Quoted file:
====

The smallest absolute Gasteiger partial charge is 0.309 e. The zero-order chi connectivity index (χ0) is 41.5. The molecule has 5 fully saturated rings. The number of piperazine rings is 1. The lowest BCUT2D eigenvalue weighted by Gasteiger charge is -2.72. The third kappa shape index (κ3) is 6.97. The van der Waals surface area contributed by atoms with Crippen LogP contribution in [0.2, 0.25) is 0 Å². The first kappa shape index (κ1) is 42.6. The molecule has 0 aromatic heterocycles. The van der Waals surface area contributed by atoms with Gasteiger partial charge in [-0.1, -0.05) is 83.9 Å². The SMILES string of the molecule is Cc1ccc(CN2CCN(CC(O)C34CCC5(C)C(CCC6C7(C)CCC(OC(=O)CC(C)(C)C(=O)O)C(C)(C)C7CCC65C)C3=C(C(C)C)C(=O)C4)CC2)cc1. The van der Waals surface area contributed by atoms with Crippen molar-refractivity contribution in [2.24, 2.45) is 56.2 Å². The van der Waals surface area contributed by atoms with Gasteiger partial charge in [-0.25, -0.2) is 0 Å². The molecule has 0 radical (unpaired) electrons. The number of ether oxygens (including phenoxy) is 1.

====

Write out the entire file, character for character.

The smallest absolute Gasteiger partial charge is 0.309 e. The zero-order chi connectivity index (χ0) is 41.5. The molecule has 5 fully saturated rings. The number of piperazine rings is 1. The lowest BCUT2D eigenvalue weighted by Gasteiger charge is -2.72. The third kappa shape index (κ3) is 6.97. The van der Waals surface area contributed by atoms with Crippen LogP contribution in [0.2, 0.25) is 0 Å². The first kappa shape index (κ1) is 42.6. The molecule has 0 aromatic heterocycles. The van der Waals surface area contributed by atoms with Gasteiger partial charge in [-0.1, -0.05) is 83.9 Å². The SMILES string of the molecule is Cc1ccc(CN2CCN(CC(O)C34CCC5(C)C(CCC6C7(C)CCC(OC(=O)CC(C)(C)C(=O)O)C(C)(C)C7CCC65C)C3=C(C(C)C)C(=O)C4)CC2)cc1. The van der Waals surface area contributed by atoms with Crippen molar-refractivity contribution in [2.24, 2.45) is 56.2 Å². The van der Waals surface area contributed by atoms with Gasteiger partial charge in [-0.25, -0.2) is 0 Å². The molecule has 0 radical (unpaired) electrons. The number of ether oxygens (including phenoxy) is 1.